Joseph Morpurgo hammerhead

FRINGE REVIEW: Joseph Morpurgo, Hammerhead

Hammerhead begins with THE END, the end of Morpurgo’s fictional, one man, 9 hour, 12 language adaptation of Mary Shelley’s Frankenstein, and with Morpurgo himself – or at least a version of – bounding onto the stage and accepting the plaudits he seems so certain that he deserves. But over the course of the next hour, in which willing audience members contribute to the show with scripted questions, it becomes clear that the adaptation may not have been quite the success that we are first led to believe, and that the fictional Joseph Morpurgo may be out of his depth.

The real Morpurgo however, is in his element. He commands the stage – and indeed the whole of the Old Market main house – for the entirety of the show, and the moment of silence toward the end, as his meltdown is nearing its climax, is absolute.

The show frequently and adeptly uses the screen at the back of the stage for questions coming in on eg facetime, and for an array of well thought out sight gags, including a brilliant Frankenstein poster designed on Microsoft Excel. These multimedia elements of the show are well thought out, and the timing of the lighting and sound is impeccably done. Though Hammerhead is clearly very precisely scripted, the audience interaction means that the show must vary from night to night, and allows Morpurgo, a member of ‘Austentatious’ to demonstrate his background in improvisation.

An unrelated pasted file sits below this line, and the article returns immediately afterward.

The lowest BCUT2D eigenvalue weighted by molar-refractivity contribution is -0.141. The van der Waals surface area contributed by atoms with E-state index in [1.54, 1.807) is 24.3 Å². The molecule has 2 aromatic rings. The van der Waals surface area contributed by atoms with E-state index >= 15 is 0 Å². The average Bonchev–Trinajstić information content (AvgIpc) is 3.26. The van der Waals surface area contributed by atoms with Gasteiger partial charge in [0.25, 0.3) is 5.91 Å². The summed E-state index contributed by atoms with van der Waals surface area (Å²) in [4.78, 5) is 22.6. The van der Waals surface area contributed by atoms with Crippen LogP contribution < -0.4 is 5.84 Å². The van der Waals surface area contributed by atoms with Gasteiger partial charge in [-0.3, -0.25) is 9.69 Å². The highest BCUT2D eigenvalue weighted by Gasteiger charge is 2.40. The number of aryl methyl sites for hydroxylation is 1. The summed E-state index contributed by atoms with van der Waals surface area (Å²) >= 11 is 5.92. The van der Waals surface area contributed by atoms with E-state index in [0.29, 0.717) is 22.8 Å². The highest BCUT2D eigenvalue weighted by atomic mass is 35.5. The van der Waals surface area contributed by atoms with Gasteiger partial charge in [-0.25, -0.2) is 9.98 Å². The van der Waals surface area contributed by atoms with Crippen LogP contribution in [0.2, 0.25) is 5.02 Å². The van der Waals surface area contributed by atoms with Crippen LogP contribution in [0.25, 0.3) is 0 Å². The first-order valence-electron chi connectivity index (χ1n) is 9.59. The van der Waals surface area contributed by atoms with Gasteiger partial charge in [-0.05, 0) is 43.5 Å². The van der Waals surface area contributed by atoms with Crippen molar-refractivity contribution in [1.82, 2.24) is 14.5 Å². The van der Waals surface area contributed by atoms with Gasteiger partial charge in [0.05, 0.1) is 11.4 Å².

With jokes referencing Samuel Beckett alongside those that reference Outkast and Pulp Fiction, this wide reaching show manages to maintain its energy throughout, and an extended riff on the sound effects borrowed from a production of the nativity was a personal highlight. Recorded audio from (surely) fictional literary critic, Herman Pfister, allude to Hammerhead’s dual function as an adaptation of Frankenstein itself, and provides a depth that remains in the mind, alongside an array of punchlines, well after the show has concluded.

Endlessly creative and knee-slappingly funny throughout, this is the work of a true original. Utterly brilliant.

Joseph Morpurgo: Hammerhead is at The Old Market until Sat 2 June. Head here for tickets.

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